Nearly 2.8 billion people around the world still cook with traditional polluting fuels and technologies, according to a new report published by the World Bank.
Based on a 71-country sample of 5.3 billion people, the report found that the rate of access to modern sources of energy for cooking stands at 10% in Sub-Saharan Africa, 26% in East Asia and 56% in Latin America and the Caribbean.
The findings revealed that in many countries the low access to clean energy is driven by high costs, low awareness and low availability of fuels due to underdeveloped infrastructure.
The report also suggests that while the number of households using fuels such as liquefied petroleum gas and electricity has grown over the past decade, the number of people cooking with wood fuels, charcoal and coal has also increased.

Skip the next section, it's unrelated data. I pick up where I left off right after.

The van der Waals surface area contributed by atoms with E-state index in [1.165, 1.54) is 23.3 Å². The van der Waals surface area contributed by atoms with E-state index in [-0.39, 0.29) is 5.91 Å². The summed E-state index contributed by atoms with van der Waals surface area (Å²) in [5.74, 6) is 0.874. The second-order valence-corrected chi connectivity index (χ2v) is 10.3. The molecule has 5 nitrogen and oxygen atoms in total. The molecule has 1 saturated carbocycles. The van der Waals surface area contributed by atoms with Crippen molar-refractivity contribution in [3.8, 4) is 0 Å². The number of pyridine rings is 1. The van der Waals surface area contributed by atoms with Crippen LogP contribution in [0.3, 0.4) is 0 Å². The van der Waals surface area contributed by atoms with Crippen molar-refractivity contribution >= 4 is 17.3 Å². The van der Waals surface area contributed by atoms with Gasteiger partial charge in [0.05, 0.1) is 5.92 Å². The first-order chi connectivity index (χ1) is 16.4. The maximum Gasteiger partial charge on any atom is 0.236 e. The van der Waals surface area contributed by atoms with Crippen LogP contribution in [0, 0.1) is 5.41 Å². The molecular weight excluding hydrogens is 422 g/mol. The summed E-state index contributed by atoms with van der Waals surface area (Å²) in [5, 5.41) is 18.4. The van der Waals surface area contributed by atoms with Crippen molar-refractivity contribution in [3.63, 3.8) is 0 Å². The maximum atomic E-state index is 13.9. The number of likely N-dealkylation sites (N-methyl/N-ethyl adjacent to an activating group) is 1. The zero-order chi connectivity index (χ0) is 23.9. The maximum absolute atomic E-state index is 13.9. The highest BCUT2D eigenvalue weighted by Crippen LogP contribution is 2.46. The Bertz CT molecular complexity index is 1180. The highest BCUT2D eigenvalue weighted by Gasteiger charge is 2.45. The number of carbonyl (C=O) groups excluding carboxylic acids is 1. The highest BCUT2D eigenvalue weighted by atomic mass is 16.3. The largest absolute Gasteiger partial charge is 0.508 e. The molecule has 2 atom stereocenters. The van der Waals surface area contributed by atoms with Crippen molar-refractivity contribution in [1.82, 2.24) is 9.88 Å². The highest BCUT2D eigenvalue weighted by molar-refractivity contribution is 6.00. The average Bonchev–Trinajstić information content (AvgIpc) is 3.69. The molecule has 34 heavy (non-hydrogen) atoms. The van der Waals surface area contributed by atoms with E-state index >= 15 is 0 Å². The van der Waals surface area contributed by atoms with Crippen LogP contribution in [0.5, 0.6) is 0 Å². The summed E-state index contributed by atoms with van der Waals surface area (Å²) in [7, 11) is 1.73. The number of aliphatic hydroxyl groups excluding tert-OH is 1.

Analysts estimate that approximately £117bn is needed every year to achieve global access to clean energy cooking technologies by 2030.
Makhtar Diop, World Bank Vice President for Infrastructure, said: ‘Lack of progress in clean cooking is driven by adverse impacts on health, climate and gender equality. Women bear a disproportionate share of this cost in the form of poor health and safety, as well as lost productivity.
‘This toll may increase in the ongoing pandemic as household air pollution, resulting from the use of highly polluting fuels and stoves may make exposed populations more susceptible to Covid-19 and other respiratory diseases.’